I don’t know about you, but I am over this COVID-19 thing. Give me one more Zoom meeting, and I might lose my mind (more than I already have). It is a tiring method of communication, and I can stay focused for maybe an hour. Push me to two hours, and you have pretty much lost me. Digital media has improved our lives, but in many ways, it also has consumed them. I feel like revolting against the whole thing.
I was in a seminar the other day about the growth curve in digital media. The use of digital media surpassed traditional media in 2018. During the seminar, we were told YouTube is now the world’s second largest website after Google. I am uncertain what this says about our society, but I believe you can glean some insights from the most successful posters.
Brevity matters. Although I can hang in there for a Zoom meeting for an hour or more, if a YouTube video is longer than five minutes, I am much less likely to watch it. Sure, some folks are good enough at content and production that I might sit through a 10-minute video. Yet even if I am interested in the subject, if the video is more than 10 minutes long, I am less likely to click play. What does that say about me? Or where we are as a society?
Let’s admit it: We have short attention spans. In a blog entry titled “The science of audience engagement,” Noah Zandin writes: “The attention span of the average American is short—and getting shorter. Research suggests the average adult attention span is now only five minutes, down from 12 minutes just a decade ago. And on the web? It is six seconds, one second shorter than that of a goldfish. Blame the iPhone, Facebook, Twitter … point fingers wherever you want, the reality is the same. We just don’t focus like we used to.”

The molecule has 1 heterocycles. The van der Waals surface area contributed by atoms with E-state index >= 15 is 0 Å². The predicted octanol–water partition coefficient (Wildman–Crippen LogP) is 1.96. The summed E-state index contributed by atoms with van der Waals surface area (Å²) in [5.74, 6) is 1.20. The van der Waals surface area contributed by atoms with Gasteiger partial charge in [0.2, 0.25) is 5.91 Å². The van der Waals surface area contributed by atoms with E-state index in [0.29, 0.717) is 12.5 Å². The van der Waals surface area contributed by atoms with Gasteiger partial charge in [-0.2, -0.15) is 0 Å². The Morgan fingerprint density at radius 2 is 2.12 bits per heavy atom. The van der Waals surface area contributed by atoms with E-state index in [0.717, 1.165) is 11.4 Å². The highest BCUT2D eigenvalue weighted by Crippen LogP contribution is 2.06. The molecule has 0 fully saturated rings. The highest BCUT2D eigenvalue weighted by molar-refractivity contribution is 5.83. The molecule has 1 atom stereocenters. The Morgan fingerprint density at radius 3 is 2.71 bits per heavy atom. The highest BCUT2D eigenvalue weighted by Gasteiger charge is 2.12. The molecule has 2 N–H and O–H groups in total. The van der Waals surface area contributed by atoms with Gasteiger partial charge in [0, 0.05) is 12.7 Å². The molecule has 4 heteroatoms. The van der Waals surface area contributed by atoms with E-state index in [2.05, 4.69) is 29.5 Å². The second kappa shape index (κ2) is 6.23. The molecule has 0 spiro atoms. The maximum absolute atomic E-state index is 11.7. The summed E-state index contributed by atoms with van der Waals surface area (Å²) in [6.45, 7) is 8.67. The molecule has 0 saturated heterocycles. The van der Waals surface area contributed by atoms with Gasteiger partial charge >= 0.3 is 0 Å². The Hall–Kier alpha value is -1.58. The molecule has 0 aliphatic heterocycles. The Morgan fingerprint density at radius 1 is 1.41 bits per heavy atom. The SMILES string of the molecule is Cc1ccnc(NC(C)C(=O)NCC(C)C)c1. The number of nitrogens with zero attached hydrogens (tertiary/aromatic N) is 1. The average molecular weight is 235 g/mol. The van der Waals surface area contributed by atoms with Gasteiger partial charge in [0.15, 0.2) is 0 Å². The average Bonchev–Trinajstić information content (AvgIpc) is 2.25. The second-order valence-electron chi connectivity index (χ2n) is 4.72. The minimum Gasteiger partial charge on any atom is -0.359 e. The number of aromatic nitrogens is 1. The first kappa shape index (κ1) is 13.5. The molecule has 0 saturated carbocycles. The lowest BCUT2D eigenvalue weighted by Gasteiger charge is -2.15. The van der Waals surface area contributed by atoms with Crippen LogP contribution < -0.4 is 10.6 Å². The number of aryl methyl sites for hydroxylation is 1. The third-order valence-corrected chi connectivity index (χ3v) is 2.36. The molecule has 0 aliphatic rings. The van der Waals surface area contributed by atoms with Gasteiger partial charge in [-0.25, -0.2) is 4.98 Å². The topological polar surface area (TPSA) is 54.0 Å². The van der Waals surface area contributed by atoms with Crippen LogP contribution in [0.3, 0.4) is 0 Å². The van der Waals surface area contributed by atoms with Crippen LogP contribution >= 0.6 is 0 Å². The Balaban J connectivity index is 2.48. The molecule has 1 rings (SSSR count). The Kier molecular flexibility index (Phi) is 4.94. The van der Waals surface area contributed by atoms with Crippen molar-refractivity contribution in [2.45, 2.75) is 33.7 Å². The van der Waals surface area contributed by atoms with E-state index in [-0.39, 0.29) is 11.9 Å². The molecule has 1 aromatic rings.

It’s good to know I am not alone! And if this is true for most people, how do we reconcile this short attention span with the ascendance of digital media? Do we assume folks never see the end of a presentation? Or just not comprehend it? Either way, we need to change.
Because of the increase of digital media use, I have had a major push in place to improve NRCA’s digital footprint. During the past few years, we have expanded our efforts on the most frequently used platforms, namely Facebook, LinkedIn, Twitter and Instagram. Our audience has expanded exponentially as a result. Four years ago, we had just over 4,000 people like us on Facebook. Now, we have more than that on our Spanish Facebook page and four times that amount on our English Facebook page. We have seen similar growth on LinkedIn, as well. Entire new communities of like-minded people are getting together online.
But does this mean the end of traditional learning? We all are wondering whether things will return to normal. I believe they will (albeit with some changes) because face-to-face relationships still matter. People are anxious to see you smile in person … no mask, no 2-inch square computer image.
Although we have gained a lot of efficiencies brought about by the pandemic, we also have gained a reappreciation for relationships. We need each other in a way that transcends a video conference. And this is a good thing.
NRCA staff is as anxious as anyone to again engage with you face to face. As public access to the COVID-19 vaccines increase, that day will come soon. Hang in there for just a bit longer, and we will meet again soon.
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